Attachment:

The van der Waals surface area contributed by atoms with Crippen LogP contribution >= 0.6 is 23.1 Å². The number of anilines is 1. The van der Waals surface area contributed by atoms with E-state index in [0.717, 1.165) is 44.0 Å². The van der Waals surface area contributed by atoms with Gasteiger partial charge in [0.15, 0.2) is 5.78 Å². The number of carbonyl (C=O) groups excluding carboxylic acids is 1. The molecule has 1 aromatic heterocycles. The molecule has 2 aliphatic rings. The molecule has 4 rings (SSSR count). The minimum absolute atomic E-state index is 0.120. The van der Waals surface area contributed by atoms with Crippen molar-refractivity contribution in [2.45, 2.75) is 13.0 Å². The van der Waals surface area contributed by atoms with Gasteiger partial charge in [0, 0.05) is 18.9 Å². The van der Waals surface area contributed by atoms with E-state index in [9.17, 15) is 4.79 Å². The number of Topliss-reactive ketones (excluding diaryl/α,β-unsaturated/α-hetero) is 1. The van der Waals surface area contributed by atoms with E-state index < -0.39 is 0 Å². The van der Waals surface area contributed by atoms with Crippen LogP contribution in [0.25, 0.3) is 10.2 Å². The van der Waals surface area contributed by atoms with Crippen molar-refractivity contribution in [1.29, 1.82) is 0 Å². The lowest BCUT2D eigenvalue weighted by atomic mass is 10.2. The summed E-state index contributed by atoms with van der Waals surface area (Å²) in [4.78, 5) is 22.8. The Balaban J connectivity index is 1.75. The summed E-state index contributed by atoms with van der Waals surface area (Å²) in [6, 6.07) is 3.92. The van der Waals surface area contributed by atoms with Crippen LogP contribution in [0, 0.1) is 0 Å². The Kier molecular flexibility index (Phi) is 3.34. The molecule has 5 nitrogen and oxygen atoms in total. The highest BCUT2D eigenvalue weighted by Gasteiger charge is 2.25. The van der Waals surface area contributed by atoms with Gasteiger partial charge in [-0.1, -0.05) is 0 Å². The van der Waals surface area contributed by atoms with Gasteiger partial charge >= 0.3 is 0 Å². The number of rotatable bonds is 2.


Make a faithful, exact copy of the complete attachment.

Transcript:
The van der Waals surface area contributed by atoms with Crippen LogP contribution >= 0.6 is 23.1 Å². The number of anilines is 1. The van der Waals surface area contributed by atoms with E-state index in [0.717, 1.165) is 44.0 Å². The van der Waals surface area contributed by atoms with Gasteiger partial charge in [0.15, 0.2) is 5.78 Å². The number of carbonyl (C=O) groups excluding carboxylic acids is 1. The molecule has 1 aromatic heterocycles. The molecule has 2 aliphatic rings. The molecule has 4 rings (SSSR count). The minimum absolute atomic E-state index is 0.120. The van der Waals surface area contributed by atoms with Crippen molar-refractivity contribution in [2.45, 2.75) is 13.0 Å². The van der Waals surface area contributed by atoms with Gasteiger partial charge in [0, 0.05) is 18.9 Å². The van der Waals surface area contributed by atoms with E-state index in [9.17, 15) is 4.79 Å². The number of Topliss-reactive ketones (excluding diaryl/α,β-unsaturated/α-hetero) is 1. The van der Waals surface area contributed by atoms with E-state index < -0.39 is 0 Å². The van der Waals surface area contributed by atoms with Crippen LogP contribution in [0.25, 0.3) is 10.2 Å². The van der Waals surface area contributed by atoms with Crippen molar-refractivity contribution in [1.29, 1.82) is 0 Å². The lowest BCUT2D eigenvalue weighted by atomic mass is 10.2. The summed E-state index contributed by atoms with van der Waals surface area (Å²) in [4.78, 5) is 22.8. The Balaban J connectivity index is 1.75. The summed E-state index contributed by atoms with van der Waals surface area (Å²) in [6, 6.07) is 3.92. The van der Waals surface area contributed by atoms with Crippen LogP contribution in [0, 0.1) is 0 Å². The Kier molecular flexibility index (Phi) is 3.34. The molecule has 5 nitrogen and oxygen atoms in total. The highest BCUT2D eigenvalue weighted by Gasteiger charge is 2.25. The van der Waals surface area contributed by atoms with Gasteiger partial charge in [-0.1, -0.05) is 0 Å². The van der Waals surface area contributed by atoms with Gasteiger partial charge >= 0.3 is 0 Å². The number of rotatable bonds is 2.